Getting around Philadelphia's museum district is becoming tougher as streets by the Benjamin Franklin Parkway continue to close and crews in neon-yellow vests scramble to build everything in time for the 2017 NFL Draft next week.
For nearby residents, the three-day event is more than a passing inconvenience. For nearly three weeks, their daily routines will be rattled.
City officials, who said they began talking to neighborhood groups and cultural institutions about the $25 million event months ago, said they have been thorough about disseminating details since. Neighbors, however, are giving government a mix of grades for communication.
Most of the information went out in the course of traditional neighborhood meetings with affected residents, mostly in and around Fairmount and Logan Square. There has also been a constant flow of accompanying email exchanges and phone calls. Tweets and blog posts from the city and mayor's accounts too, said mayoral spokeswoman Lauren Hitt.
"I would be just kind of shocked if there were a significant number of people who didn't feel like they heard this," said Hitt. "I have no doubt that there are one or two people who were complaining we weren't thorough enough. There always will be."
Drew Murray, president of the Logan Square Neighborhood Association, said he is pleased with the city's performance. He's not thrilled about the disruption, but he feels ready to tackle it.
"Literally when the draft was leaked, I believe by Congressman Brady, I got an email from the city that next morning apologizing for not coming to Logan Square Neighborhood Association first to tell us about the draft. They didn't want us to find out via the paper," said Murray.
The longtime resident also commends the city for taking some extra steps to ensure nearby residents feel less put upon. That includes placing portable toilets outside the event, extending cleanup efforts beyond the Parkway, and getting trash cans to the community sooner.
"The Big Belly trash cans that are in our community are shrink-wrapped for Homeland Security reasons," explained Murray.
Others, such as Fairmount resident Brian Shapiro, are less enthusiastic about how the city handled its communication duties.
Shapiro moved to the neighborhood five years ago and has grown to enjoy living near the Parkway. He's not upset about the draft coming to town. He actually thinks it's a "net positive" for the city — that it will do wonders for Philadelphia's image.
Louder, clearer message sought
But Shapiro said he wishes the city had briefed his community — the way a good neighbor might if he or she were throwing a big party next door.
"You still might not be happy about it. You still might not be thrilled by the fact that you're going to be disturbed, but there's not the ancillary, 'I can't believe you didn't even talk to me.' That's the component where, I don't take it personally, I take it as an area the city can continue to work on," said Shapiro.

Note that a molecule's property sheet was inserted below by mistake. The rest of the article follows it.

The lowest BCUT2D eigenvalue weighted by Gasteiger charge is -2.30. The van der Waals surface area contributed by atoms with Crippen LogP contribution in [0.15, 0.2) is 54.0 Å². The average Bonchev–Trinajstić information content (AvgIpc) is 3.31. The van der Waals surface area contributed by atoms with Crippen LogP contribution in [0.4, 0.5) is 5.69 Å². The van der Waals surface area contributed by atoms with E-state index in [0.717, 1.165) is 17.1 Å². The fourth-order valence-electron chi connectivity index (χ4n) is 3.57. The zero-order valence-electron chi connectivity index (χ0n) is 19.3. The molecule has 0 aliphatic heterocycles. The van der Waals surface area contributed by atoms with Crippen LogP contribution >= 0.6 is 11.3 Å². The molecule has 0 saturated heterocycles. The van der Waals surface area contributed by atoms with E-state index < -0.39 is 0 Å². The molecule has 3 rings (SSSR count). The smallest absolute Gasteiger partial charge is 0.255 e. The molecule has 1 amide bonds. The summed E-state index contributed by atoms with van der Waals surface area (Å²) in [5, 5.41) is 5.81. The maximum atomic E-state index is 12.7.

He also said the city should let neighbors know not just about traffic and road closures, but why an event such as the NFL draft is worthwhile.
"We need to put on these events because it's crucial for the economic development, this is crucial for tourism. This is crucial for the hospitality industry. All the numbers would bear this out," said Shapiro, who is in the communications business.
City officials project the draft will score Philadelphia roughly $86 million in economic benefits. The final figure could exceed that total given the city's proximity to New York and D.C. — two big football towns, experts said.
Chicago, which has hosted the draft the last two years, reaped more than $160 million during that span, according to analysis done by the Sports Industry Research Center at Temple University.
Brewerytown resident Cynthia Lombardi said knowing those figures may have made the draft more palatable, but she still thinks the city needs to improve its communication skills.
She found out about the draft from a friend who sent her a link to an article.
"There should be some kind of direct communication. Not everyone can make these civic association meetings, so how are you supposed to find out?" Lombardi said. "I wouldn't have known until I saw it on TV or if this person didn't send me that email and that was back in the end of March."
Despite all the tweets, Facebook posts and other online information the city has posted, those searching the web are more likely to find news reports or even posts from the visitors bureau than information from the city.
This fall, city officials will sit down with community stakeholders to discuss events on the Parkway. It'll be a debriefing of sorts, but also a chance for residents to chime in with policy changes the city should consider going forward.
One is already in the works. Hitt, with the myor's office, said the city wants to make community engagement a requirement for all future vendor contracts. That way, the organization throwing the event and the city would share the responsibility of telling Cynthia Lombardi and other neighbors that their lives will, once again, be disturbed.
"We absolutely are going to continue to have large events on the Parkway. That won't stop, because we think it's a beautiful public space that can accommodate a lot of Philadelphians," Hitt said. "But we also want to make sure that we're being as considerate as we can be to all of the neighbors."
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